Pearl Lam Galleries has moved from arts enclave Gillman Barracks to bigger premises at lifestyle hub Dempsey Hill.
At 452 sq m, the new space is bigger than the 360 sq m it occupied at Gillman.
Gallery director Priya Mudgal, 37, says: "After building a strong presence in Singapore over the years, it was a natural move to expand to a bigger space at Dempsey Hill to further develop and consolidate our base in Singapore and South-east Asia."
The gallery was one of the stalwarts at Gillman Barracks, opening in 2014 before five galleries there closed in 2015. While it has left the art hub, Ms Mudgal says: "The precinct continues to be an instrumental locus in shaping local and regional contemporary art practices."
She points to events such as the recent S.E.A. Focus art fair, as well as the Art After Dark open house and Disini visual arts festival as evidence of Gillman's continuing vibrancy.
While she declines to reveal the length of the gallery's lease for its new premises, she says: "Dempsey Hill's rich heritage and state-of-the-art facilities make it an ideal location for the Galleries."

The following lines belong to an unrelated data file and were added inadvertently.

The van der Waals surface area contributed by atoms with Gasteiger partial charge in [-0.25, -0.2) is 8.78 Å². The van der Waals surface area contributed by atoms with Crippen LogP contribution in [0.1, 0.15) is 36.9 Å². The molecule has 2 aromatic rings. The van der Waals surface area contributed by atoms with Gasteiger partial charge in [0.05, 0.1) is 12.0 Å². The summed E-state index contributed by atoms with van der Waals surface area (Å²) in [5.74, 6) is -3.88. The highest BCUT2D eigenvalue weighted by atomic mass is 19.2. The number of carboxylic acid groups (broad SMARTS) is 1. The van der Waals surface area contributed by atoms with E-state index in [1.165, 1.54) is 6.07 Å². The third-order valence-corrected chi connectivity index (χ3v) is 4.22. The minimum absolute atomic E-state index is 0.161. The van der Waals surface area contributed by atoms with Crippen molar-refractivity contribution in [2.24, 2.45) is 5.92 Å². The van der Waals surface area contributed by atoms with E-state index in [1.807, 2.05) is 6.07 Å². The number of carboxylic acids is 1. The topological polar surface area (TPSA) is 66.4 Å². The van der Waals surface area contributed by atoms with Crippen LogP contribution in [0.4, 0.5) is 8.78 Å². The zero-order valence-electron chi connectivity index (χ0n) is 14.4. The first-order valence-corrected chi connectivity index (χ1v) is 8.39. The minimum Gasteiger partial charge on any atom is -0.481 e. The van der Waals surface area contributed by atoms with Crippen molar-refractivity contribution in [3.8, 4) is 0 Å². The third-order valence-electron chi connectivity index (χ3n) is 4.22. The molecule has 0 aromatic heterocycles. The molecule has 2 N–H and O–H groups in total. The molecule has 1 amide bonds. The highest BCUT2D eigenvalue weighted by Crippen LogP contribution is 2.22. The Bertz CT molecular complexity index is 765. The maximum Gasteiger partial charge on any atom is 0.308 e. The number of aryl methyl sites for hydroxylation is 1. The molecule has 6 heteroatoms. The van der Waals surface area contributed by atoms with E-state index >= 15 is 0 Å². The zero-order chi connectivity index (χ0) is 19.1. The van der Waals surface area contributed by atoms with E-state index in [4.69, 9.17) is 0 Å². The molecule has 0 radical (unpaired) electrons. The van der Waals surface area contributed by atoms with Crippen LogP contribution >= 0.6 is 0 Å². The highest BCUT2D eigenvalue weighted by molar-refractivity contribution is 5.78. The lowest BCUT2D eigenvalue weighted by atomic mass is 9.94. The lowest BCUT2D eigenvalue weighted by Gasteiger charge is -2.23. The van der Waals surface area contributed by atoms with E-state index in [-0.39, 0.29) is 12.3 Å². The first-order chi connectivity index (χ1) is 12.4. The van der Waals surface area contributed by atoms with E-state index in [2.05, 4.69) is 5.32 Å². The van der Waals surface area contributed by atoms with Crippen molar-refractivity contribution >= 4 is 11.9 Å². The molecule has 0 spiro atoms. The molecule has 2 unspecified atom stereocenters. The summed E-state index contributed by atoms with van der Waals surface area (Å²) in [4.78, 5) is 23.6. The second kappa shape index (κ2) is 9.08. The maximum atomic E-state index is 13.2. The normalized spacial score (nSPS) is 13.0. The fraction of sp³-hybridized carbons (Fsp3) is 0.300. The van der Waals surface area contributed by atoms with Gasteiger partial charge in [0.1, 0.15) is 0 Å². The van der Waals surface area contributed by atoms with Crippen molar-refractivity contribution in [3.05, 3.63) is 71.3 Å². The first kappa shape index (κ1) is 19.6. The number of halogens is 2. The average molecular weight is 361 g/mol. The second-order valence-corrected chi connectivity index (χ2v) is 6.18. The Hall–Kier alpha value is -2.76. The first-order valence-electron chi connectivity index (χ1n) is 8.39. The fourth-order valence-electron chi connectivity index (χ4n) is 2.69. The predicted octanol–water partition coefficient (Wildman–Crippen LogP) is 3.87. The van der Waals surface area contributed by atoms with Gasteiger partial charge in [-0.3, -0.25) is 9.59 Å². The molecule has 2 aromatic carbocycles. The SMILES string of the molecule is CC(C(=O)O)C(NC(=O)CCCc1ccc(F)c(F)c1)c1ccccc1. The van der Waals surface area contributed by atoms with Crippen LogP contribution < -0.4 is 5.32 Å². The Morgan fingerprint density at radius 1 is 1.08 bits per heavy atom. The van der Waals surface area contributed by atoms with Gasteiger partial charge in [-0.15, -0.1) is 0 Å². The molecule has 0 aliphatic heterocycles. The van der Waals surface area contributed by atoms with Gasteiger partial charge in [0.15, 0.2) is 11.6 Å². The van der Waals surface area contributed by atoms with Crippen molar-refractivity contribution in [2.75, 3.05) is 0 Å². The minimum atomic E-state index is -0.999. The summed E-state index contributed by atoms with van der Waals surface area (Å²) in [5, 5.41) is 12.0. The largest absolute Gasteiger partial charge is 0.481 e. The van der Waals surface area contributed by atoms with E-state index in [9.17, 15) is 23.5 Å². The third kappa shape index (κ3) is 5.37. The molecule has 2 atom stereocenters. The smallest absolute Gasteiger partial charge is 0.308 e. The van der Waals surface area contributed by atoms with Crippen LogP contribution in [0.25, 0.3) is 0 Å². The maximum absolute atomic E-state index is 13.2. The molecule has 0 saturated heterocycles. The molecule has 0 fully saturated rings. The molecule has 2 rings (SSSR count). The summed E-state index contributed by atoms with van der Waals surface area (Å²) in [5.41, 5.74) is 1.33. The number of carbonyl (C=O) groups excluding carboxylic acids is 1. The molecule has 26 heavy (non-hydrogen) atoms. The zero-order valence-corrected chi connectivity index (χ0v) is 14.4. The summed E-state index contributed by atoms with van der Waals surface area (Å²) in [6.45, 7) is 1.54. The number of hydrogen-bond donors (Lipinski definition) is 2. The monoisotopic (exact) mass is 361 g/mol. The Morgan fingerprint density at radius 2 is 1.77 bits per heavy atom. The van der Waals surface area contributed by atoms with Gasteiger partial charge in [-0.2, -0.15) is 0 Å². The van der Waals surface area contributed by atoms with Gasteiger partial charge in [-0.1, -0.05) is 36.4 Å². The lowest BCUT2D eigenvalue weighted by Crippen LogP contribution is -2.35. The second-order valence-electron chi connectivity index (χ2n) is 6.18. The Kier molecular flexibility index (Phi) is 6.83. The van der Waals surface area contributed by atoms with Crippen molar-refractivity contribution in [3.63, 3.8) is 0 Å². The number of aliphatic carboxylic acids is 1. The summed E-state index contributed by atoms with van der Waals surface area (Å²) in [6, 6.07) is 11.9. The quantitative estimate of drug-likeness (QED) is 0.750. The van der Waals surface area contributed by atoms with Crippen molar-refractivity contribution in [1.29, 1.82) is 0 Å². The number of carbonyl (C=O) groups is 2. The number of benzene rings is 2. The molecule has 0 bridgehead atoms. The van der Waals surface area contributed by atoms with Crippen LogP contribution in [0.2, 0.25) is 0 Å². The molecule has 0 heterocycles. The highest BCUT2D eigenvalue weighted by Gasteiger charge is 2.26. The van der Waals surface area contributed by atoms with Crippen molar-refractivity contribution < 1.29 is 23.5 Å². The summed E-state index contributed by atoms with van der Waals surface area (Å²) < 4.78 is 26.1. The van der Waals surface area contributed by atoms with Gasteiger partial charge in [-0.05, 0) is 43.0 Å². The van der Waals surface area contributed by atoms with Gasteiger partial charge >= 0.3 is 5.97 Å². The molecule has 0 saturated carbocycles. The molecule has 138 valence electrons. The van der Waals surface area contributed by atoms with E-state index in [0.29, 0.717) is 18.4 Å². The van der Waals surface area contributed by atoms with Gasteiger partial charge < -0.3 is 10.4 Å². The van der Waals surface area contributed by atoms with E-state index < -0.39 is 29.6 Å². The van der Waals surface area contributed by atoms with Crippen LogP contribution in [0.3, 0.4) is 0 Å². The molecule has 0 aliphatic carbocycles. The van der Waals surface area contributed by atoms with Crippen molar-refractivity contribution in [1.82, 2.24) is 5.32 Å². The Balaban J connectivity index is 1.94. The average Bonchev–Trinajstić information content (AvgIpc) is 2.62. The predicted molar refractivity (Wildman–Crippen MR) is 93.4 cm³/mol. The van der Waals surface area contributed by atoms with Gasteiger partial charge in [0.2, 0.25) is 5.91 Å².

In the wake of Art Stage Singapore's abrupt cancellation in January, questions have been raised about Singapore's position as an arts hub. But Ms Mudgal points out: "While the art market might be slow here, it is a global trend and does not have much to do with the Singapore or Asian art market."
VIEW IT / WHAT YOU SEE IS WHAT YOU SEE
WHERE: Pearl Lam Galleries Singapore, 14A Dempsey Road
WHEN: Till March 31; 11am to 7pm (Tuesdays to Saturdays), noon to 6pm ( Sundays)
She reiterates the gallery's commitment to providing a platform for both local and international artists, as evidenced by its new show, What You See Is What You See, which features Singaporean artist Francis Ng alongside six Asian and American artists. The show, which opened on March 1, is on till the end of the month.
It takes as a starting point American artist Frank Stella's famous declaration that "What you see is what you see".
Ms Mudgal says the exhibition was planned to complement the Minimalism blockbuster show now at the National Gallery and ArtScience Museum by "foregrounding the diversity in materials, processes and approaches that has burgeoned in Asia since Minimalism's zenith in the 1960s".
Just as Stella's black paintings stripped the idea of an artwork down to its essentials as an object, some works in the show accomplish the same effect.
Ms Mudgal points to South Korean artist Chun Kwan-young's use of Korean mulberry paper and Chinese artist Su Xiaobai's employment of Chinese lacquer technique as examples, adding that these works "recontextualise traditional materials and seek to connect to the artists' cultural roots" .